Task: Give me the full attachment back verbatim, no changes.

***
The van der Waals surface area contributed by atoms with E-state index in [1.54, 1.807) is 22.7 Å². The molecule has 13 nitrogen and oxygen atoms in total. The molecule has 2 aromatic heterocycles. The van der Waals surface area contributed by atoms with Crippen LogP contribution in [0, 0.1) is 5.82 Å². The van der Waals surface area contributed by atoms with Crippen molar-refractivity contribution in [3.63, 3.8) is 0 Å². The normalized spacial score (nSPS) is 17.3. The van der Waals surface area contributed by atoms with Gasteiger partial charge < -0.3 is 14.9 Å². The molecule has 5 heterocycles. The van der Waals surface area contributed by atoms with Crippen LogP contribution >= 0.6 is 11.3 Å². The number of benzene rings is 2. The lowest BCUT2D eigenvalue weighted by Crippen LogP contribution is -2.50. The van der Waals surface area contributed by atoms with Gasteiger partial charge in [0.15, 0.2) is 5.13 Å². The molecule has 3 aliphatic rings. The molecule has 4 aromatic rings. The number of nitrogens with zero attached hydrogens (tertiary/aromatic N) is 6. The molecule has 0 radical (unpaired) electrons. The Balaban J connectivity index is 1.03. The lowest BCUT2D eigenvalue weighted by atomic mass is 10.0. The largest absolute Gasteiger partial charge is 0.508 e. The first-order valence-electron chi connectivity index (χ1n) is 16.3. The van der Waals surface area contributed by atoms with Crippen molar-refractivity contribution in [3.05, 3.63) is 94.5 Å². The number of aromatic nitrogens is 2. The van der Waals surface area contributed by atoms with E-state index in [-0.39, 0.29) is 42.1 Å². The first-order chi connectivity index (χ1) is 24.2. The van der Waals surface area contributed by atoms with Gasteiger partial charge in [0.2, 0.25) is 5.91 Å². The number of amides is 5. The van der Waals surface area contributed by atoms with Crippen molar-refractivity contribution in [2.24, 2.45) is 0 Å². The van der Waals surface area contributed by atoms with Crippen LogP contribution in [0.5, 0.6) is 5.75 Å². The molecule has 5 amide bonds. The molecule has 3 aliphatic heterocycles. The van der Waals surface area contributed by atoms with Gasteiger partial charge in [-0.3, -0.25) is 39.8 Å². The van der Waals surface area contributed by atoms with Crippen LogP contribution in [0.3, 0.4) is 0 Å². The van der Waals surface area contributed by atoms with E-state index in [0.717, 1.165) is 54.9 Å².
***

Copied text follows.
The van der Waals surface area contributed by atoms with E-state index in [1.54, 1.807) is 22.7 Å². The molecule has 13 nitrogen and oxygen atoms in total. The molecule has 2 aromatic heterocycles. The van der Waals surface area contributed by atoms with Crippen LogP contribution in [0, 0.1) is 5.82 Å². The van der Waals surface area contributed by atoms with Crippen molar-refractivity contribution in [3.63, 3.8) is 0 Å². The normalized spacial score (nSPS) is 17.3. The van der Waals surface area contributed by atoms with Gasteiger partial charge < -0.3 is 14.9 Å². The molecule has 5 heterocycles. The van der Waals surface area contributed by atoms with Crippen LogP contribution >= 0.6 is 11.3 Å². The number of benzene rings is 2. The lowest BCUT2D eigenvalue weighted by Crippen LogP contribution is -2.50. The van der Waals surface area contributed by atoms with Gasteiger partial charge in [0.15, 0.2) is 5.13 Å². The molecule has 3 aliphatic rings. The molecule has 4 aromatic rings. The number of nitrogens with zero attached hydrogens (tertiary/aromatic N) is 6. The molecule has 0 radical (unpaired) electrons. The Balaban J connectivity index is 1.03. The lowest BCUT2D eigenvalue weighted by atomic mass is 10.0. The largest absolute Gasteiger partial charge is 0.508 e. The first-order valence-electron chi connectivity index (χ1n) is 16.3. The van der Waals surface area contributed by atoms with Crippen molar-refractivity contribution in [3.05, 3.63) is 94.5 Å². The number of aromatic nitrogens is 2. The van der Waals surface area contributed by atoms with E-state index in [-0.39, 0.29) is 42.1 Å². The first-order chi connectivity index (χ1) is 24.2. The van der Waals surface area contributed by atoms with Gasteiger partial charge in [0.2, 0.25) is 5.91 Å². The number of amides is 5. The van der Waals surface area contributed by atoms with Crippen molar-refractivity contribution in [2.24, 2.45) is 0 Å². The van der Waals surface area contributed by atoms with Crippen LogP contribution in [0.5, 0.6) is 5.75 Å². The molecule has 5 amide bonds. The molecule has 3 aliphatic heterocycles. The van der Waals surface area contributed by atoms with Gasteiger partial charge in [-0.3, -0.25) is 39.8 Å². The van der Waals surface area contributed by atoms with Crippen LogP contribution in [0.3, 0.4) is 0 Å². The van der Waals surface area contributed by atoms with E-state index in [0.717, 1.165) is 54.9 Å².